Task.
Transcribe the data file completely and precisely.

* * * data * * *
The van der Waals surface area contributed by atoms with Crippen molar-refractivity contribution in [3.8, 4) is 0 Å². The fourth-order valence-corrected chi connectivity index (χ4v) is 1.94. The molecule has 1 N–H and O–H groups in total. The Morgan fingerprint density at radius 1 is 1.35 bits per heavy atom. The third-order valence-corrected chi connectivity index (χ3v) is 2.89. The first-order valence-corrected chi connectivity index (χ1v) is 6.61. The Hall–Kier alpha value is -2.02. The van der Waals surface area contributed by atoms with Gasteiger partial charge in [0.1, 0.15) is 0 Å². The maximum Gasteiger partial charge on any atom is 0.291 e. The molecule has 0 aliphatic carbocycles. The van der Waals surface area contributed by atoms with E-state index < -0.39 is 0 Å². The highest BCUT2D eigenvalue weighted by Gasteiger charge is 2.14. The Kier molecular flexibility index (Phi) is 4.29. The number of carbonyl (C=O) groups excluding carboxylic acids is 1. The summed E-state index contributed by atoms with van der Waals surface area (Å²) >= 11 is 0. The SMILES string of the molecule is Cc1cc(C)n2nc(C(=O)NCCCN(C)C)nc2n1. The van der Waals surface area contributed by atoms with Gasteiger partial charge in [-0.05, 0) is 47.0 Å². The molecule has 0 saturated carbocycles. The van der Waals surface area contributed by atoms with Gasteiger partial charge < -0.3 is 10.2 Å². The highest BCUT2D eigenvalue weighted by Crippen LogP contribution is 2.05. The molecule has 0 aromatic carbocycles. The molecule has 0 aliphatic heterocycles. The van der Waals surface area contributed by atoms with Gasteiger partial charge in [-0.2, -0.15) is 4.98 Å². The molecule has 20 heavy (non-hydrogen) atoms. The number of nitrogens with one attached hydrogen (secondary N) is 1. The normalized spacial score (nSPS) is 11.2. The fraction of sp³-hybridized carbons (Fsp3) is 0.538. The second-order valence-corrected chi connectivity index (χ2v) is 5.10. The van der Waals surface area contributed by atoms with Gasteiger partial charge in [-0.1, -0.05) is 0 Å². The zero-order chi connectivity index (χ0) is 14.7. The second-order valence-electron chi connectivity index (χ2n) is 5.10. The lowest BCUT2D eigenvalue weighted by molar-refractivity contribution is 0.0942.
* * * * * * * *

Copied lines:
The van der Waals surface area contributed by atoms with Crippen molar-refractivity contribution in [3.8, 4) is 0 Å². The fourth-order valence-corrected chi connectivity index (χ4v) is 1.94. The molecule has 1 N–H and O–H groups in total. The Morgan fingerprint density at radius 1 is 1.35 bits per heavy atom. The third-order valence-corrected chi connectivity index (χ3v) is 2.89. The first-order valence-corrected chi connectivity index (χ1v) is 6.61. The Hall–Kier alpha value is -2.02. The van der Waals surface area contributed by atoms with Gasteiger partial charge in [0.1, 0.15) is 0 Å². The maximum Gasteiger partial charge on any atom is 0.291 e. The molecule has 0 aliphatic carbocycles. The van der Waals surface area contributed by atoms with E-state index < -0.39 is 0 Å². The highest BCUT2D eigenvalue weighted by Gasteiger charge is 2.14. The Kier molecular flexibility index (Phi) is 4.29. The number of carbonyl (C=O) groups excluding carboxylic acids is 1. The summed E-state index contributed by atoms with van der Waals surface area (Å²) >= 11 is 0. The SMILES string of the molecule is Cc1cc(C)n2nc(C(=O)NCCCN(C)C)nc2n1. The van der Waals surface area contributed by atoms with Gasteiger partial charge in [-0.05, 0) is 47.0 Å². The molecule has 0 saturated carbocycles. The van der Waals surface area contributed by atoms with Gasteiger partial charge < -0.3 is 10.2 Å². The highest BCUT2D eigenvalue weighted by Crippen LogP contribution is 2.05. The molecule has 0 aromatic carbocycles. The molecule has 0 aliphatic heterocycles. The van der Waals surface area contributed by atoms with Gasteiger partial charge in [-0.2, -0.15) is 4.98 Å². The molecule has 20 heavy (non-hydrogen) atoms. The number of nitrogens with one attached hydrogen (secondary N) is 1. The normalized spacial score (nSPS) is 11.2. The fraction of sp³-hybridized carbons (Fsp3) is 0.538. The second-order valence-corrected chi connectivity index (χ2v) is 5.10. The van der Waals surface area contributed by atoms with Gasteiger partial charge in [-0.1, -0.05) is 0 Å². The zero-order chi connectivity index (χ0) is 14.7. The second-order valence-electron chi connectivity index (χ2n) is 5.10. The lowest BCUT2D eigenvalue weighted by molar-refractivity contribution is 0.0942.